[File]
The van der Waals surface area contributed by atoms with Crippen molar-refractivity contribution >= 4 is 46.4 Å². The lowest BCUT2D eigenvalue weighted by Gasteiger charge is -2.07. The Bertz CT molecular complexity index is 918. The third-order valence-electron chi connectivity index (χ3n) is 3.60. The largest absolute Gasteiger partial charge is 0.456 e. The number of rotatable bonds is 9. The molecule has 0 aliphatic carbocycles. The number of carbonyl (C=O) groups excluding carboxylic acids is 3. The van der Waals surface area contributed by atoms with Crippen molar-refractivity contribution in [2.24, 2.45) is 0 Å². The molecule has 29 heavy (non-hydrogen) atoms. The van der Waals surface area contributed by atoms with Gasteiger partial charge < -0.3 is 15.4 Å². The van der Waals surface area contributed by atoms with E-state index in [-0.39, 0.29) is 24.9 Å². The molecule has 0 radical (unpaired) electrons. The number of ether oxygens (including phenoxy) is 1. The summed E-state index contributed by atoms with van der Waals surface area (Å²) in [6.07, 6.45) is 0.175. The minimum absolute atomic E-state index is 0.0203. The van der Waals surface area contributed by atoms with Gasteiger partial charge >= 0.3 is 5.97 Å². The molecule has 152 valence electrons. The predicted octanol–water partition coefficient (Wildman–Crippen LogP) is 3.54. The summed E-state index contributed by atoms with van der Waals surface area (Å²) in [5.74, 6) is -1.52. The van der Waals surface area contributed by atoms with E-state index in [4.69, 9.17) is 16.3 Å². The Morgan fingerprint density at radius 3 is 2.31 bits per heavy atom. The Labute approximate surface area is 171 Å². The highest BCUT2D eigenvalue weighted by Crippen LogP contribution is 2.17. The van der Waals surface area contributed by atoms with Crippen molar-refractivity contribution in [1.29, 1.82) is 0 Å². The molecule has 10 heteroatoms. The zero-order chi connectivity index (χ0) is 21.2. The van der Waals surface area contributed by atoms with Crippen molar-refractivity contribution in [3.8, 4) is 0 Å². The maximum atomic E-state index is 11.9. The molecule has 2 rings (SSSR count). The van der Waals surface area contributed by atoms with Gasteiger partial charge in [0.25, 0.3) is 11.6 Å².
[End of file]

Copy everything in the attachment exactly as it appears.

The van der Waals surface area contributed by atoms with Crippen molar-refractivity contribution >= 4 is 46.4 Å². The lowest BCUT2D eigenvalue weighted by Gasteiger charge is -2.07. The Bertz CT molecular complexity index is 918. The third-order valence-electron chi connectivity index (χ3n) is 3.60. The largest absolute Gasteiger partial charge is 0.456 e. The number of rotatable bonds is 9. The molecule has 0 aliphatic carbocycles. The number of carbonyl (C=O) groups excluding carboxylic acids is 3. The van der Waals surface area contributed by atoms with Crippen molar-refractivity contribution in [2.24, 2.45) is 0 Å². The molecule has 29 heavy (non-hydrogen) atoms. The van der Waals surface area contributed by atoms with Gasteiger partial charge < -0.3 is 15.4 Å². The van der Waals surface area contributed by atoms with E-state index in [-0.39, 0.29) is 24.9 Å². The molecule has 0 radical (unpaired) electrons. The number of ether oxygens (including phenoxy) is 1. The summed E-state index contributed by atoms with van der Waals surface area (Å²) in [6.07, 6.45) is 0.175. The minimum absolute atomic E-state index is 0.0203. The van der Waals surface area contributed by atoms with Gasteiger partial charge >= 0.3 is 5.97 Å². The molecule has 152 valence electrons. The predicted octanol–water partition coefficient (Wildman–Crippen LogP) is 3.54. The summed E-state index contributed by atoms with van der Waals surface area (Å²) in [5.74, 6) is -1.52. The van der Waals surface area contributed by atoms with E-state index in [4.69, 9.17) is 16.3 Å². The Morgan fingerprint density at radius 3 is 2.31 bits per heavy atom. The Labute approximate surface area is 171 Å². The highest BCUT2D eigenvalue weighted by Crippen LogP contribution is 2.17. The van der Waals surface area contributed by atoms with Crippen molar-refractivity contribution in [1.29, 1.82) is 0 Å². The molecule has 10 heteroatoms. The zero-order chi connectivity index (χ0) is 21.2. The van der Waals surface area contributed by atoms with Crippen molar-refractivity contribution in [3.8, 4) is 0 Å². The maximum atomic E-state index is 11.9. The molecule has 2 rings (SSSR count). The van der Waals surface area contributed by atoms with Gasteiger partial charge in [0.25, 0.3) is 11.6 Å².